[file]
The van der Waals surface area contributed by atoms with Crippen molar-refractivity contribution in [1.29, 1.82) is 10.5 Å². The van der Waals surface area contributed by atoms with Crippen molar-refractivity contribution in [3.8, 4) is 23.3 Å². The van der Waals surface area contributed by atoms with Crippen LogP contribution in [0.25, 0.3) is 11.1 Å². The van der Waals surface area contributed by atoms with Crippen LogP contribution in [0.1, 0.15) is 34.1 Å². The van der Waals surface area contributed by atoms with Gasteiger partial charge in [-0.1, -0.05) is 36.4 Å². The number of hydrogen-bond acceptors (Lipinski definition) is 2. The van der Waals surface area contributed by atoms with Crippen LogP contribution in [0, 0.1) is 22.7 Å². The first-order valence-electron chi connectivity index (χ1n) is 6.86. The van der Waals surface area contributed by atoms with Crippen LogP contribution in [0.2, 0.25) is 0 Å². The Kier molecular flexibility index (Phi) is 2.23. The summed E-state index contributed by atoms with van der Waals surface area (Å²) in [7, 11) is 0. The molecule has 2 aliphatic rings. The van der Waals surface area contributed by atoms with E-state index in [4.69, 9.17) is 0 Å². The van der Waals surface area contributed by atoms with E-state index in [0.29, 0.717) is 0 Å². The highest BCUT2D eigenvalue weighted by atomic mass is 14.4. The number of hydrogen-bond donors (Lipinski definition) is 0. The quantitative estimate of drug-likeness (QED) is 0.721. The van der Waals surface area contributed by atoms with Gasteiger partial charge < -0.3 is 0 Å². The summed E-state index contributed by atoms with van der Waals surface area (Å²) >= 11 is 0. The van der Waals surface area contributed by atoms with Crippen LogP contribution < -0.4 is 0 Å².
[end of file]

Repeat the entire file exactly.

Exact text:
The van der Waals surface area contributed by atoms with Crippen molar-refractivity contribution in [1.29, 1.82) is 10.5 Å². The van der Waals surface area contributed by atoms with Crippen molar-refractivity contribution in [3.8, 4) is 23.3 Å². The van der Waals surface area contributed by atoms with Crippen LogP contribution in [0.25, 0.3) is 11.1 Å². The van der Waals surface area contributed by atoms with Crippen LogP contribution in [0.1, 0.15) is 34.1 Å². The van der Waals surface area contributed by atoms with Gasteiger partial charge in [-0.1, -0.05) is 36.4 Å². The number of hydrogen-bond acceptors (Lipinski definition) is 2. The van der Waals surface area contributed by atoms with Crippen LogP contribution in [0, 0.1) is 22.7 Å². The first-order valence-electron chi connectivity index (χ1n) is 6.86. The van der Waals surface area contributed by atoms with Crippen LogP contribution in [0.2, 0.25) is 0 Å². The Kier molecular flexibility index (Phi) is 2.23. The summed E-state index contributed by atoms with van der Waals surface area (Å²) in [7, 11) is 0. The molecule has 2 aliphatic rings. The van der Waals surface area contributed by atoms with E-state index in [4.69, 9.17) is 0 Å². The van der Waals surface area contributed by atoms with E-state index in [0.29, 0.717) is 0 Å². The highest BCUT2D eigenvalue weighted by atomic mass is 14.4. The number of hydrogen-bond donors (Lipinski definition) is 0. The quantitative estimate of drug-likeness (QED) is 0.721. The van der Waals surface area contributed by atoms with Gasteiger partial charge < -0.3 is 0 Å². The summed E-state index contributed by atoms with van der Waals surface area (Å²) >= 11 is 0. The van der Waals surface area contributed by atoms with Crippen LogP contribution < -0.4 is 0 Å².